Here he points to some considerations of those who are sitting on a big pile of cash or are thinking about raising cash now that we’re in the midst of another correction:

Corrections and bear markets don’t make it any easier to pull the trigger. 

You would assume it becomes easier to buy stocks when they’re falling but cash is a comfortable place to be during a correction. It’s like you’re tucked in under your warm comforter on a freezing Saturday morning in the winter and you never want to get out of bed. When stocks begin to fall, that comfort can lead to a cash addiction where you keep telling yourself you’ll buy when stocks fall a little further or the dust settles. And each time they fall you move that hurdle to buy just a little higher until you’re never able to pull the trigger.

When you consistently hold a large majority of your entire portfolio in cash all it does is add pressure to the timing of your buy and sell decisions.

Let’s say you sold out of your stocks after the lights out year in 2013 that saw the S&P 500 rise more than 30%. “Too far, too fast,” you may have thought to yourself. Since 2014 the S&P is up around 60% or so. Just to get back to those levels where you got out, stocks would have to drop 35%. Waiting for this type of pullback can wreak havoc on your psyche when it doesn’t come right away.

Let’s say you did sell out and plan to wait so you can break even on this timing trade. Making your buy decision strictly based on when you sold will likely only compound the issue. Make your investment decisions based on the present, and more importantly the future, not the past. Anchoring to previous market levels is a good way to compound previous mistakes.

Timing the market requires being right twice. 

It’s hard enough to nail one correct call about the markets in terms of magnitude and direction. A handful of people seemingly nailed the call to sell risk assets leading up to the financial crisis. You could probably count the people on one hand who correctly made that sell call who also made a buy call on the other side.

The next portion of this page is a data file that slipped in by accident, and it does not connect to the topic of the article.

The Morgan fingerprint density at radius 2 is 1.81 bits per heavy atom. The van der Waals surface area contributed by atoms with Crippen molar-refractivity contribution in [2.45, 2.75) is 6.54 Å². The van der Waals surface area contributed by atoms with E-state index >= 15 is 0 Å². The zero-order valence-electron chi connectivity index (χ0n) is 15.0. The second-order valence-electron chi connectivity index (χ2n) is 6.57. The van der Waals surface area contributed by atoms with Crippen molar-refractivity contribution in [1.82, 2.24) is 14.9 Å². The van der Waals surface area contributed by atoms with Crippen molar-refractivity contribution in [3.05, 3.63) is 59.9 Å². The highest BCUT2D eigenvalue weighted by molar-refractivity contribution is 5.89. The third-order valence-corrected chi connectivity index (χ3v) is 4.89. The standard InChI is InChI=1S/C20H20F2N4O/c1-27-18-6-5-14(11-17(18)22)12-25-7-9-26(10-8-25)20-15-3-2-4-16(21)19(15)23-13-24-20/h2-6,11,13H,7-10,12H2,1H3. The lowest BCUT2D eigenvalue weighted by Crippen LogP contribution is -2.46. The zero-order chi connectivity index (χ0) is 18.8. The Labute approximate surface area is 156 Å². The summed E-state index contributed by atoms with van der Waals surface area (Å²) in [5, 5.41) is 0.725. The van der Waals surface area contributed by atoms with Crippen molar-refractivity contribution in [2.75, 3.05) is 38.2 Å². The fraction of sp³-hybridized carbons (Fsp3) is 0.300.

Most simply clung to their bunker mentality and couldn’t bring themselves to see a light at the end of the tunnel. The worst part about going all-in or all-out is you have to get both of those decisions right to succeed. This is not easy to say the least.

Extreme positions in the markets can be addicting. 

There’s nothing in the investor’s handbook that says you need to be all-in or all-out to succeed. Investing is a game which is won by those who think using probabilities, not certainty. No one is smart enough do the red light/green light thing where you’re consistently trying to figure out when to go all-in and when to fold. Markets are rarely black or white and the ability to stay in the game often requires a delicate balance between many competing forces.

There are no perfect allocations or times to invest in risk assets. These things only get known with the benefit of hindsight.

The greatest investors in the world have a difficult time predicting the direction of the markets and the timing of those moves. The fact that so many professional investors are wrong on a consistent basis should be a clear signal that humility should be your default position when thinking about trying to outsmart the markets.

Figure out an allocation that works for you and avoid guessing what will happen based on your feelings.